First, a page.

Canning can be a safe and economical way to preserve quality food at home. Disregarding the value of your labor, canning homegrown food may save you half the cost of buying commercially canned food. Canning favorite and special products to be enjoyed by family and friends is a fulfilling experience and a source of pride for many people.
Preserve Nutrients By Canning Fresh Produce
Many vegetables begin losing some of their vitamins when harvested. Nearly half the vitamins may be lost within a few days unless the fresh produce is cooled or preserved. Within 1 to 2 weeks, even refrigerated produce loses half or more of some of its vitamins. The heating process during canning destroys some of the vitamins such as vitamins A and C, thiamin, and riboflavin. Once canned, additional losses of these sensitive vitamins can occur with time. The amounts of other vitamins, however, are only slightly lower in canned compared with fresh food. If vegetables are handled properly and canned promptly after harvest, they can be more nutritious than fresh produce sold in local stores.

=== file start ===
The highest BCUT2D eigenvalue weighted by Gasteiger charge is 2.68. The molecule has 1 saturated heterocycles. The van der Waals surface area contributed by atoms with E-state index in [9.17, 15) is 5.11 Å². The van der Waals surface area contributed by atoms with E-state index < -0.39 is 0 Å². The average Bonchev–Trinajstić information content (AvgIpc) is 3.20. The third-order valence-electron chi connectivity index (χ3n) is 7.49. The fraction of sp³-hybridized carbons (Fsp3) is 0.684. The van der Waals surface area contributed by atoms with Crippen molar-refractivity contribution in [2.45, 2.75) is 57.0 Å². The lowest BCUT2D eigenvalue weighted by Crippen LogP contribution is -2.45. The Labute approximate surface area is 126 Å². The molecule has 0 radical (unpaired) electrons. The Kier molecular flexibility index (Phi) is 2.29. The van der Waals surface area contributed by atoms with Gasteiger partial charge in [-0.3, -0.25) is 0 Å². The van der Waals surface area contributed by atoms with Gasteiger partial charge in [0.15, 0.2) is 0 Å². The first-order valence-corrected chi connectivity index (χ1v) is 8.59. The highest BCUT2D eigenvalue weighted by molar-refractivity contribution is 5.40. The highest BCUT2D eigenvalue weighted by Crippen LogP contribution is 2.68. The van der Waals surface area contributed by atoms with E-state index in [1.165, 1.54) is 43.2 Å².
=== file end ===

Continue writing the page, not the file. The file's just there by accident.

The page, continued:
The advantages of home canning are lost when you start with poor quality fresh food, when jars fail to seal properly, when food spoils, and when flavors, texture, color and nutrients deteriorate using prolonged storage.
Excerpts from the "Complete Guide to Home Canning." First published: January, 1993. Updated: 2015.
Courtesy of the National Center For Home Food Preservation